When it comes to the quality of cooled shipped semen for artificial insemination (AI), all semen collection centers are not equal. They're far from it, in fact, according to a new study by Austrian researchers. The huge variation in the quality of the sperm processed by the collection center has an impact on the probability of the broodmare becoming pregnant.
"Results show--and confirm--that semen processing is far from standardized, and it can be much improved," said Christine Aurich, DVM, PhD, professor at the Graf Lehndorff Institute at the University of Veterinary Sciences in Vienna and senior author on the study. "An improvement of semen processing would certainly help to increase pregnancy rates."
In her study, Aurich and her colleagues tested 201 doses of cooled shipped semen coming from 67 stallions in 36 semen collection centers that have received the European Union (E.U.) certification of approval. In countries around the globe where there is no official approval process for semen collection centers, processed semen quality is likely to be even more varied, Aurich said.
The semen used in the study was ordered from different E.U.-approved semen collection centers in Europe for the insemination of mares. Stallions and, thus, semen collection centers were always chosen by the owners of the mares to be inseminated.
The greatest discrepancies Aurich found in quality among the collection centers involved semen concentration. Less than 50% of semen doses in her study had the optimum concentration rate (25-50 x 106/ml). Concentrations of sperm higher than 100 x106/mL lead to impaired motility and morphology of the sperm, which might cause reduced fertility, Aurich said. While a lower concentration means fewer sperm, appropriate processing and dilution will yield a better-quality dose than a high concentration of poorly diluted sperm.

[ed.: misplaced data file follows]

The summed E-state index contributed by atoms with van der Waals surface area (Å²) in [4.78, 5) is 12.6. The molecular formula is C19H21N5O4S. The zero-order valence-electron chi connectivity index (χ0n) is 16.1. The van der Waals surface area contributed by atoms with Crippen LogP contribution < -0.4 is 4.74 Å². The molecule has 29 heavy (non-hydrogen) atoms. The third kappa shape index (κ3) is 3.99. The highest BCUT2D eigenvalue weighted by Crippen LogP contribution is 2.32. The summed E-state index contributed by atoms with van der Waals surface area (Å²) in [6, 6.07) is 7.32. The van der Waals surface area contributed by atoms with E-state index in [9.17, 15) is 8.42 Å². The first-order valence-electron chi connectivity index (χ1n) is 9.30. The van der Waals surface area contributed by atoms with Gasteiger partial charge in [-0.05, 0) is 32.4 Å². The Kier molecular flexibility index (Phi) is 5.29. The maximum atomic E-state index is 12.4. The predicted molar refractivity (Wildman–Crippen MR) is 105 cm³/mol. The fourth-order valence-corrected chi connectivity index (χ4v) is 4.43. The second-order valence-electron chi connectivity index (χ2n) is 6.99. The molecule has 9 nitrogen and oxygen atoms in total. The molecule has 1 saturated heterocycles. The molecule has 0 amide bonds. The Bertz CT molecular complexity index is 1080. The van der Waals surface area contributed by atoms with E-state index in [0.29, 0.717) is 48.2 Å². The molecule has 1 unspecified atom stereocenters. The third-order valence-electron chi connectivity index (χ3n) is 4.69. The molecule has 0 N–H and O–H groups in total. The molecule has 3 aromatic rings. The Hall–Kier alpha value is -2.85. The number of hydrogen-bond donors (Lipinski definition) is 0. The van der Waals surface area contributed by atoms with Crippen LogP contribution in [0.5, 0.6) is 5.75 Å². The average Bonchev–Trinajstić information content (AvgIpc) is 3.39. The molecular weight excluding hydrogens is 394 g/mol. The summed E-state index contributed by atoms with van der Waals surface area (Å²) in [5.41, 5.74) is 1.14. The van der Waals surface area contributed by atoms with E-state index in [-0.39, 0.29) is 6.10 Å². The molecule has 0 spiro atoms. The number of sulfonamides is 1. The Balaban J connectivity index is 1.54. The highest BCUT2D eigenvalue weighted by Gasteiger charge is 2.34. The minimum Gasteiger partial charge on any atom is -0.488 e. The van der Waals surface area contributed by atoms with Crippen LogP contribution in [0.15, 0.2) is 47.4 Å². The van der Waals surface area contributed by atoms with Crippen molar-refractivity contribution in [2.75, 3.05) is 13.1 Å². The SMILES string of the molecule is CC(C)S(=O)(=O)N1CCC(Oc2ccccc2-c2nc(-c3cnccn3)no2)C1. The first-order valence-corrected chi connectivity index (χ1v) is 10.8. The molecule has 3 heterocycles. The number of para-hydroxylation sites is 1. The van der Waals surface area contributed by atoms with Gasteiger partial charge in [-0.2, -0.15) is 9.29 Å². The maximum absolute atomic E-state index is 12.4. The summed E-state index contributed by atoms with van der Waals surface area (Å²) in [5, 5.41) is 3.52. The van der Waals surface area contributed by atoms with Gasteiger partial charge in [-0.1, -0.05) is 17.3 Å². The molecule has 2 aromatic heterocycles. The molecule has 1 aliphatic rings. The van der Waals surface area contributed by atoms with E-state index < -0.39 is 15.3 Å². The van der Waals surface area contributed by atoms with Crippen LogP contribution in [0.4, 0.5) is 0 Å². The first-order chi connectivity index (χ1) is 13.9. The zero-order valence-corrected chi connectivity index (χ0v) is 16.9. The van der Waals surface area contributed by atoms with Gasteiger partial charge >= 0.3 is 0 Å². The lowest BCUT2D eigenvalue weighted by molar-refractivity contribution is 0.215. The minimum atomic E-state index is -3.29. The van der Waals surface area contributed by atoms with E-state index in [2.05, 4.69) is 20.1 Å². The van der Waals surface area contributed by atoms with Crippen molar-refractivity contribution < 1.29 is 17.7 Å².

Time of year also affected the quality of the insemination doses, as it appeared that more doses were prepared from single ejaculates during the busiest months--April and June. "At times when a high number of mares per stallion have to be bred, the total number of spermatozoa included into one AI dose may thus decline to suboptimal," she said. However, if the processing was well done, and the AI technician is skillful, the mare can still become pregnant, she added.
Temperature of the doses at arrival also varied significantly and averaged around 9.8 ° C (49.6 ° F). In Europe, semen is frequently transported in plastic foam boxes as opposed to the Equitainer boxes which are more popular in the U.S., she said. The Equitainer boxes--which provide thermal exchange conditions, plus insulation and shock protection needed for storage and shipping--maintain a more constant and lower temperature, but if the doses are delivered in a plastic foam box within 30 hours of collection, the temperature does not appear to affect fertility.
"Most mistakes in semen processing may be based on inaccurate evaluation of semen concentration," Aurich said. This might be because handlers rely on spectrophotometry (based on the principle of light absorbance, the sperm concentration is proportional to the optical density), which she said is less reliable than sperm-specific analysis.
Although it will not be a quick transition, improving and standardizing semen collection will require improved education and longer training programs, Aurich said. In the meantime, mare owners should be careful about the stallions they select. Not only should the stallions have good fertility, but their semen should also be processed by professionals at reputable collection facilities.
The study "Quality and fertility of cooled-shipped stallion semen at the time of insemination," is slated to appear in an upcoming issue of Theriogenology.
Disclaimer: Seek the advice of a qualified veterinarian before proceeding with any diagnosis, treatment, or therapy.